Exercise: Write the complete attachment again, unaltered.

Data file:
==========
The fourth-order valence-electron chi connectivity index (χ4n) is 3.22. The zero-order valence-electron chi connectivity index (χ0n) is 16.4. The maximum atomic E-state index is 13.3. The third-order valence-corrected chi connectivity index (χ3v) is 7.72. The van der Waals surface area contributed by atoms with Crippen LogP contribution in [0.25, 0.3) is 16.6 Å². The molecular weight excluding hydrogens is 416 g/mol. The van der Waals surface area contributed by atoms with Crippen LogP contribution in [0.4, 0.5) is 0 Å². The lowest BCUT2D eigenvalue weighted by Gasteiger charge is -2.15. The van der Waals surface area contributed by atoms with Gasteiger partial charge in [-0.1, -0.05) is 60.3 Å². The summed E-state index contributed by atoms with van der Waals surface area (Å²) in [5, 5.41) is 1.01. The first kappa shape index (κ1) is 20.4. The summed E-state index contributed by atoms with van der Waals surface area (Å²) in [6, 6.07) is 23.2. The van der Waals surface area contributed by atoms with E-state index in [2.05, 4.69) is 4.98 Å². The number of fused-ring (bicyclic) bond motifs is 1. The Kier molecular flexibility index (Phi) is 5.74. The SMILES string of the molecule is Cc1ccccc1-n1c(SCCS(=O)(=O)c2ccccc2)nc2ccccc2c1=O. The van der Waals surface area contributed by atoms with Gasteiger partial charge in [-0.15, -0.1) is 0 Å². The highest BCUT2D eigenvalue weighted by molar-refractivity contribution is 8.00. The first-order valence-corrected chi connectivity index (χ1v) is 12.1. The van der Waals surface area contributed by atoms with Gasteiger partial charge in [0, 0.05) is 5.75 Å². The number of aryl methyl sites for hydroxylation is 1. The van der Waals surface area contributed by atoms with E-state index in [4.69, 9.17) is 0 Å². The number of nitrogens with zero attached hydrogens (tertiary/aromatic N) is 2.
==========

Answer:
The fourth-order valence-electron chi connectivity index (χ4n) is 3.22. The zero-order valence-electron chi connectivity index (χ0n) is 16.4. The maximum atomic E-state index is 13.3. The third-order valence-corrected chi connectivity index (χ3v) is 7.72. The van der Waals surface area contributed by atoms with Crippen LogP contribution in [0.25, 0.3) is 16.6 Å². The molecular weight excluding hydrogens is 416 g/mol. The van der Waals surface area contributed by atoms with Crippen LogP contribution in [0.4, 0.5) is 0 Å². The lowest BCUT2D eigenvalue weighted by Gasteiger charge is -2.15. The van der Waals surface area contributed by atoms with Gasteiger partial charge in [-0.1, -0.05) is 60.3 Å². The summed E-state index contributed by atoms with van der Waals surface area (Å²) in [5, 5.41) is 1.01. The first kappa shape index (κ1) is 20.4. The summed E-state index contributed by atoms with van der Waals surface area (Å²) in [6, 6.07) is 23.2. The van der Waals surface area contributed by atoms with E-state index in [2.05, 4.69) is 4.98 Å². The number of fused-ring (bicyclic) bond motifs is 1. The Kier molecular flexibility index (Phi) is 5.74. The SMILES string of the molecule is Cc1ccccc1-n1c(SCCS(=O)(=O)c2ccccc2)nc2ccccc2c1=O. The van der Waals surface area contributed by atoms with Gasteiger partial charge in [-0.15, -0.1) is 0 Å². The highest BCUT2D eigenvalue weighted by molar-refractivity contribution is 8.00. The first-order valence-corrected chi connectivity index (χ1v) is 12.1. The van der Waals surface area contributed by atoms with Gasteiger partial charge in [0, 0.05) is 5.75 Å². The number of aryl methyl sites for hydroxylation is 1. The van der Waals surface area contributed by atoms with E-state index in [4.69, 9.17) is 0 Å². The number of nitrogens with zero attached hydrogens (tertiary/aromatic N) is 2.